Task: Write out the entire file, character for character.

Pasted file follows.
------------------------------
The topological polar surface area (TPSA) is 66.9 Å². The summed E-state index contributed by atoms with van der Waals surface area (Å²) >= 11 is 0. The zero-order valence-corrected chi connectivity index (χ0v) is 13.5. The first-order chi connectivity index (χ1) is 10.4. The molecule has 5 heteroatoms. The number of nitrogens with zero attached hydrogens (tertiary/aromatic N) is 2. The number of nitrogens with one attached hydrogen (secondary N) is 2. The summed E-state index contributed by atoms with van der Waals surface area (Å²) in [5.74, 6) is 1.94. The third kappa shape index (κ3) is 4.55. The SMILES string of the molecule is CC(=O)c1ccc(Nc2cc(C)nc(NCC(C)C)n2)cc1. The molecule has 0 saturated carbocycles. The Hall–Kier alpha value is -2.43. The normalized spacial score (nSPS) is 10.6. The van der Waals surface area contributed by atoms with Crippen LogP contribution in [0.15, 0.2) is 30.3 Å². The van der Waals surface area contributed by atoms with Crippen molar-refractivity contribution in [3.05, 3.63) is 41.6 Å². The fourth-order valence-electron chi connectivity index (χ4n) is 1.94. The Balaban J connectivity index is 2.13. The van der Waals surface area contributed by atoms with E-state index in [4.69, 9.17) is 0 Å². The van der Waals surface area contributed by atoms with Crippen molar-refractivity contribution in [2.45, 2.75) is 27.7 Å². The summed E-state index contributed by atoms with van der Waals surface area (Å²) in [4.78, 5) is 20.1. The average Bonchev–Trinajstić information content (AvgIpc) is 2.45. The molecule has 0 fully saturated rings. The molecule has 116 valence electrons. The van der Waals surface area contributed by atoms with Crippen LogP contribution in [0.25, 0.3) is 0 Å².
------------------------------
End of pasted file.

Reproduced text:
The topological polar surface area (TPSA) is 66.9 Å². The summed E-state index contributed by atoms with van der Waals surface area (Å²) >= 11 is 0. The zero-order valence-corrected chi connectivity index (χ0v) is 13.5. The first-order chi connectivity index (χ1) is 10.4. The molecule has 5 heteroatoms. The number of nitrogens with zero attached hydrogens (tertiary/aromatic N) is 2. The number of nitrogens with one attached hydrogen (secondary N) is 2. The summed E-state index contributed by atoms with van der Waals surface area (Å²) in [5.74, 6) is 1.94. The third kappa shape index (κ3) is 4.55. The SMILES string of the molecule is CC(=O)c1ccc(Nc2cc(C)nc(NCC(C)C)n2)cc1. The molecule has 0 saturated carbocycles. The Hall–Kier alpha value is -2.43. The normalized spacial score (nSPS) is 10.6. The van der Waals surface area contributed by atoms with Crippen LogP contribution in [0.15, 0.2) is 30.3 Å². The van der Waals surface area contributed by atoms with Crippen molar-refractivity contribution in [3.05, 3.63) is 41.6 Å². The fourth-order valence-electron chi connectivity index (χ4n) is 1.94. The Balaban J connectivity index is 2.13. The van der Waals surface area contributed by atoms with E-state index in [4.69, 9.17) is 0 Å². The van der Waals surface area contributed by atoms with Crippen molar-refractivity contribution in [2.45, 2.75) is 27.7 Å². The summed E-state index contributed by atoms with van der Waals surface area (Å²) in [4.78, 5) is 20.1. The average Bonchev–Trinajstić information content (AvgIpc) is 2.45. The molecule has 0 fully saturated rings. The molecule has 116 valence electrons. The van der Waals surface area contributed by atoms with Crippen LogP contribution in [0.25, 0.3) is 0 Å².